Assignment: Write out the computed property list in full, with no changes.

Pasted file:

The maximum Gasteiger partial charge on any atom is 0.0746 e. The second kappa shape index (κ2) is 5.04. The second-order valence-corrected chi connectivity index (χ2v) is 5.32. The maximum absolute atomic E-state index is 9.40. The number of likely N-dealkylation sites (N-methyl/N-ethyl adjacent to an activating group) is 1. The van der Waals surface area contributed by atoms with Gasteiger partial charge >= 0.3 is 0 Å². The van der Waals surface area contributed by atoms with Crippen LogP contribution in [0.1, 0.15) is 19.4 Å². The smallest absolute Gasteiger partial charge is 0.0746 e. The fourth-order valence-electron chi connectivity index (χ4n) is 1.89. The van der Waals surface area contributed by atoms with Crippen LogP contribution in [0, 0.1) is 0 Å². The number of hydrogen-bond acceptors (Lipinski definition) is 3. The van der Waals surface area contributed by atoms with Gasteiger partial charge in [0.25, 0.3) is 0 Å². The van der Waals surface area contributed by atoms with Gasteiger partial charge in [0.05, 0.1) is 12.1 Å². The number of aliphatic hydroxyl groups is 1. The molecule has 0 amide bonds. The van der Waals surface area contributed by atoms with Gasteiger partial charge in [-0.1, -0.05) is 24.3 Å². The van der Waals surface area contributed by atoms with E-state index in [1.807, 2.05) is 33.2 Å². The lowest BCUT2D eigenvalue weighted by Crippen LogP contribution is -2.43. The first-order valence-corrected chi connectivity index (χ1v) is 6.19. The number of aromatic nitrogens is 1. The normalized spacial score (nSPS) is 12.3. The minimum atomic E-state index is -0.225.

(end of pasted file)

The maximum Gasteiger partial charge on any atom is 0.0746 e. The second kappa shape index (κ2) is 5.04. The second-order valence-corrected chi connectivity index (χ2v) is 5.32. The maximum absolute atomic E-state index is 9.40. The number of likely N-dealkylation sites (N-methyl/N-ethyl adjacent to an activating group) is 1. The van der Waals surface area contributed by atoms with Gasteiger partial charge >= 0.3 is 0 Å². The van der Waals surface area contributed by atoms with Crippen LogP contribution in [0.1, 0.15) is 19.4 Å². The smallest absolute Gasteiger partial charge is 0.0746 e. The fourth-order valence-electron chi connectivity index (χ4n) is 1.89. The van der Waals surface area contributed by atoms with Crippen LogP contribution in [0, 0.1) is 0 Å². The number of hydrogen-bond acceptors (Lipinski definition) is 3. The van der Waals surface area contributed by atoms with Gasteiger partial charge in [0.25, 0.3) is 0 Å². The van der Waals surface area contributed by atoms with Gasteiger partial charge in [0.05, 0.1) is 12.1 Å². The number of aliphatic hydroxyl groups is 1. The molecule has 0 amide bonds. The van der Waals surface area contributed by atoms with Gasteiger partial charge in [-0.1, -0.05) is 24.3 Å². The van der Waals surface area contributed by atoms with E-state index in [1.807, 2.05) is 33.2 Å². The lowest BCUT2D eigenvalue weighted by Crippen LogP contribution is -2.43. The first-order valence-corrected chi connectivity index (χ1v) is 6.19. The number of aromatic nitrogens is 1. The normalized spacial score (nSPS) is 12.3. The minimum atomic E-state index is -0.225.